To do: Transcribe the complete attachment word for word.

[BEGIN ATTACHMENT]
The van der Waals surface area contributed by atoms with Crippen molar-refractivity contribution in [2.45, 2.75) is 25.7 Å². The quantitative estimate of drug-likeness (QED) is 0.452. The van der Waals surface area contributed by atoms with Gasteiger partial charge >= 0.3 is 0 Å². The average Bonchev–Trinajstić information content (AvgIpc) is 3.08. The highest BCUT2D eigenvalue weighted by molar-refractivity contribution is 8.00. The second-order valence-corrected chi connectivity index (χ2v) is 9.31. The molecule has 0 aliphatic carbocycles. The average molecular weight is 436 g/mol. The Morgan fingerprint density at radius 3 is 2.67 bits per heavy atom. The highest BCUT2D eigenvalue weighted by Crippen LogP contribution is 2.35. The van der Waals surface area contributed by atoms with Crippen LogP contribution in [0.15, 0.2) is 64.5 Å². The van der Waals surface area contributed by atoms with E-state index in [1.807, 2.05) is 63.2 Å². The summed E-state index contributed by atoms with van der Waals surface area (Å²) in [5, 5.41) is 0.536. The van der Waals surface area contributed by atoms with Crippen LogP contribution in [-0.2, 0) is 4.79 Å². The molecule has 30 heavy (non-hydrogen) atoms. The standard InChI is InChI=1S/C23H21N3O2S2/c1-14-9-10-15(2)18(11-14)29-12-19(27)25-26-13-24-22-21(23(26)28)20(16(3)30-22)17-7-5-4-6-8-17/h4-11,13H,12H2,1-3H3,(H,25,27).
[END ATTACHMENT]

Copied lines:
The van der Waals surface area contributed by atoms with Crippen molar-refractivity contribution in [2.45, 2.75) is 25.7 Å². The quantitative estimate of drug-likeness (QED) is 0.452. The van der Waals surface area contributed by atoms with Gasteiger partial charge >= 0.3 is 0 Å². The average Bonchev–Trinajstić information content (AvgIpc) is 3.08. The highest BCUT2D eigenvalue weighted by molar-refractivity contribution is 8.00. The second-order valence-corrected chi connectivity index (χ2v) is 9.31. The molecule has 0 aliphatic carbocycles. The average molecular weight is 436 g/mol. The Morgan fingerprint density at radius 3 is 2.67 bits per heavy atom. The highest BCUT2D eigenvalue weighted by Crippen LogP contribution is 2.35. The van der Waals surface area contributed by atoms with Crippen LogP contribution in [0.15, 0.2) is 64.5 Å². The van der Waals surface area contributed by atoms with E-state index in [1.807, 2.05) is 63.2 Å². The summed E-state index contributed by atoms with van der Waals surface area (Å²) in [5, 5.41) is 0.536. The van der Waals surface area contributed by atoms with Crippen LogP contribution in [-0.2, 0) is 4.79 Å². The molecule has 30 heavy (non-hydrogen) atoms. The standard InChI is InChI=1S/C23H21N3O2S2/c1-14-9-10-15(2)18(11-14)29-12-19(27)25-26-13-24-22-21(23(26)28)20(16(3)30-22)17-7-5-4-6-8-17/h4-11,13H,12H2,1-3H3,(H,25,27).